Native Cherry, Coastal Ballart (Exocarpos syrticola)

Coastal Ballart has thick, fleshy leaves
Thick, fleshy leaves and stems look like they should be spiky.

Common names: Coastal Ballart, Coast Ballart

Taxonomic name: Exocarpos syrticola

Family: Santalaceae

Habitat: Coastal areas, sand and limestone outcrops

Form: Bush to small tree

Flowering Time: Spring to early Summer

Ngarrindjeri name: Panpandii


Description

Coastal Ballart, or ‘Native cherry’  (Exocarpos syrticola) is a common plant along the coasts of Southern Australia.

It’s an interesting plant, the many pink¬† branches and branchlets and leaves that seem to merge into each other are ridged and grooved and are easily mutated, sometimes joining together in lumps and flat plate like structures. The I find their flexibility fascinating. Leaves are scale-like The branches are usually green, but where we go, are often pink-orange. They look like they should be spiky but are often soft and pliable.¬† A bushes small flowers are similar in colour to the branches (pink – green or yellow – green). The plant is very variable in height, books say up to 3 metres, but I’ve never seen one that tall.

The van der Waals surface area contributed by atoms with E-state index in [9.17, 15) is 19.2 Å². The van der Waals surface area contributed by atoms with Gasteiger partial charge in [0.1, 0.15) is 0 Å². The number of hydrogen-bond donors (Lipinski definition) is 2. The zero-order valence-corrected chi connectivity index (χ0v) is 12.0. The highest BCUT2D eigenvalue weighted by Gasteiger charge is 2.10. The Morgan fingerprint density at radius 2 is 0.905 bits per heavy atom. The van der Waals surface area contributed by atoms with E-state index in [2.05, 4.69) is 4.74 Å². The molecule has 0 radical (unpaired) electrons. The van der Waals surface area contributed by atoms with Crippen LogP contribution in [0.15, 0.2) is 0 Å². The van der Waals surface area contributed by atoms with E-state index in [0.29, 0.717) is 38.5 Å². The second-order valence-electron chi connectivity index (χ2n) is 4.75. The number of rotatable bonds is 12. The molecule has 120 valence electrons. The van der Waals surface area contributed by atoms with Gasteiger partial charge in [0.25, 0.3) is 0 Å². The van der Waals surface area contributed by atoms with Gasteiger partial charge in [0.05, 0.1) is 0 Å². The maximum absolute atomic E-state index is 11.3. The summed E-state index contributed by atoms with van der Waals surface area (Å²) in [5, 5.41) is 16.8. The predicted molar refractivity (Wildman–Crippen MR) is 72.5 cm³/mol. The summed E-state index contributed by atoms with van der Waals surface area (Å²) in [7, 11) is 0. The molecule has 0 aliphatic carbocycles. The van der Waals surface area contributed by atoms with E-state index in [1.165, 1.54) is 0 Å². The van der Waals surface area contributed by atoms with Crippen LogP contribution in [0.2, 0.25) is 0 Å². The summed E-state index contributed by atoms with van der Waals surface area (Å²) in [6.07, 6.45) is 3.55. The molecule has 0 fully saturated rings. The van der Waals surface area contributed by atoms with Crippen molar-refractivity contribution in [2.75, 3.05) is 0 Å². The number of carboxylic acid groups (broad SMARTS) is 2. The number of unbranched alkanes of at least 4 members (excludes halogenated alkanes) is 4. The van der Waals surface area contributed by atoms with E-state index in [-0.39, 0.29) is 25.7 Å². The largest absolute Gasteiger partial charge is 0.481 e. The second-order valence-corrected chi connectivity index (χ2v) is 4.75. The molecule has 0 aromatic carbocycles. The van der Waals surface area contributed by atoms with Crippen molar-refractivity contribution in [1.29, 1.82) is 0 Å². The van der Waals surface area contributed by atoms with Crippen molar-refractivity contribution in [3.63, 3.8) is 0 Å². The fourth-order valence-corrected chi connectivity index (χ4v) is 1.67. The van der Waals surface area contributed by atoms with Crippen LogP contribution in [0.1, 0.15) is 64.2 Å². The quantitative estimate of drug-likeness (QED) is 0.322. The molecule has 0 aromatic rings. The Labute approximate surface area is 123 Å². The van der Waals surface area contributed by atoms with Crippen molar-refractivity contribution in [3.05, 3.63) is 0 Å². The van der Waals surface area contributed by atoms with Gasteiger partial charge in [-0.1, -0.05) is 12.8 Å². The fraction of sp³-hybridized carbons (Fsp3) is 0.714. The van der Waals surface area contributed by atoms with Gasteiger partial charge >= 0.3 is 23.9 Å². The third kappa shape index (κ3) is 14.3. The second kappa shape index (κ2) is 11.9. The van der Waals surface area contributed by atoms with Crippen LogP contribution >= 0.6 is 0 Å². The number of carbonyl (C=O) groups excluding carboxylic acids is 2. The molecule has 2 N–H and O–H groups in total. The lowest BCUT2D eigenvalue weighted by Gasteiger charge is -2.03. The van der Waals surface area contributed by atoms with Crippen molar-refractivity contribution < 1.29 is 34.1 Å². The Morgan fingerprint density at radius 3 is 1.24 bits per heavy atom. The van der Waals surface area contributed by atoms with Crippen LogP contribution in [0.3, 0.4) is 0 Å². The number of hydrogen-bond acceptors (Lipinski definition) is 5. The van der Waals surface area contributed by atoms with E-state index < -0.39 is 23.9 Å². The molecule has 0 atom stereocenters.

Like the rest of the Santalaceae Family, Coastal Ballart is a parasitic plant, needing to attach itself to another plant to obtain water and some nutrients.

The seed are on the outside of the fruit.
The pink-white fruits have the seed on the outside

Uses

Flowering time is October to December, followed by fruit usually around late November, when white and pink berries are produced that are quite tasty, though they can be astringent if not quite ripe.

It’s interesting that with these berries, the seed is on the outside. The part we eat is an enlarged part of the flower stem. That’s where it gets its name ‘Exo’ = outside, ‘carpos’ = ‘fruit’. Quite literally, it means ‘seed on the outside’. This is something it has in common with it’s close relative, the Native Cherry, or Ballart, Exocarpos cupressiformis.